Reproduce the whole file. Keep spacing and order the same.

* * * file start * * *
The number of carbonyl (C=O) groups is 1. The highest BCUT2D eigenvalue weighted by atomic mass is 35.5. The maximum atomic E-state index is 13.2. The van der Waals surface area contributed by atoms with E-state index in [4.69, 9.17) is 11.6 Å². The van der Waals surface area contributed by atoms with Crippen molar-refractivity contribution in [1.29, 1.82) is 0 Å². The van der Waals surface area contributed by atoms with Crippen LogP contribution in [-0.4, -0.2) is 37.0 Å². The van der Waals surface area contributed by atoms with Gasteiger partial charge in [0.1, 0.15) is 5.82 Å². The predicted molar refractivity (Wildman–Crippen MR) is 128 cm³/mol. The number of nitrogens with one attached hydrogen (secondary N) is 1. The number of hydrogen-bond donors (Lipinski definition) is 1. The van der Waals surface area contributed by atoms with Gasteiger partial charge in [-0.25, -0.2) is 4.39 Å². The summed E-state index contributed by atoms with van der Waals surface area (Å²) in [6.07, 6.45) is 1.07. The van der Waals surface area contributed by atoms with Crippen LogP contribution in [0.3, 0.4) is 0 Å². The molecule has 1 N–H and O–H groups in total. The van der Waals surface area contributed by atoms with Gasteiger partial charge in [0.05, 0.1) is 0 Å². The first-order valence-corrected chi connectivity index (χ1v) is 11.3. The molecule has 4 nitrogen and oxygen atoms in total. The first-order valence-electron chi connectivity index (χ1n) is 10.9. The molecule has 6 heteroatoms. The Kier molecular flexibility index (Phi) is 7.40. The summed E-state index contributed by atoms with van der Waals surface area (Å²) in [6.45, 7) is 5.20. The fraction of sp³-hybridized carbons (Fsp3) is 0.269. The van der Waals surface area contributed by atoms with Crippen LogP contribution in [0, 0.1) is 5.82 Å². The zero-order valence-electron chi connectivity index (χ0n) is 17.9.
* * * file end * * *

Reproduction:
The number of carbonyl (C=O) groups is 1. The highest BCUT2D eigenvalue weighted by atomic mass is 35.5. The maximum atomic E-state index is 13.2. The van der Waals surface area contributed by atoms with E-state index in [4.69, 9.17) is 11.6 Å². The van der Waals surface area contributed by atoms with Crippen molar-refractivity contribution in [1.29, 1.82) is 0 Å². The van der Waals surface area contributed by atoms with Crippen LogP contribution in [-0.4, -0.2) is 37.0 Å². The van der Waals surface area contributed by atoms with Gasteiger partial charge in [0.1, 0.15) is 5.82 Å². The predicted molar refractivity (Wildman–Crippen MR) is 128 cm³/mol. The number of nitrogens with one attached hydrogen (secondary N) is 1. The number of hydrogen-bond donors (Lipinski definition) is 1. The van der Waals surface area contributed by atoms with Gasteiger partial charge in [-0.25, -0.2) is 4.39 Å². The summed E-state index contributed by atoms with van der Waals surface area (Å²) in [6.07, 6.45) is 1.07. The van der Waals surface area contributed by atoms with Crippen LogP contribution in [0.3, 0.4) is 0 Å². The molecule has 1 N–H and O–H groups in total. The van der Waals surface area contributed by atoms with Gasteiger partial charge in [0.05, 0.1) is 0 Å². The first-order valence-corrected chi connectivity index (χ1v) is 11.3. The molecule has 4 nitrogen and oxygen atoms in total. The first-order valence-electron chi connectivity index (χ1n) is 10.9. The molecule has 6 heteroatoms. The Kier molecular flexibility index (Phi) is 7.40. The summed E-state index contributed by atoms with van der Waals surface area (Å²) in [6.45, 7) is 5.20. The fraction of sp³-hybridized carbons (Fsp3) is 0.269. The van der Waals surface area contributed by atoms with Crippen LogP contribution in [0, 0.1) is 5.82 Å². The zero-order valence-electron chi connectivity index (χ0n) is 17.9.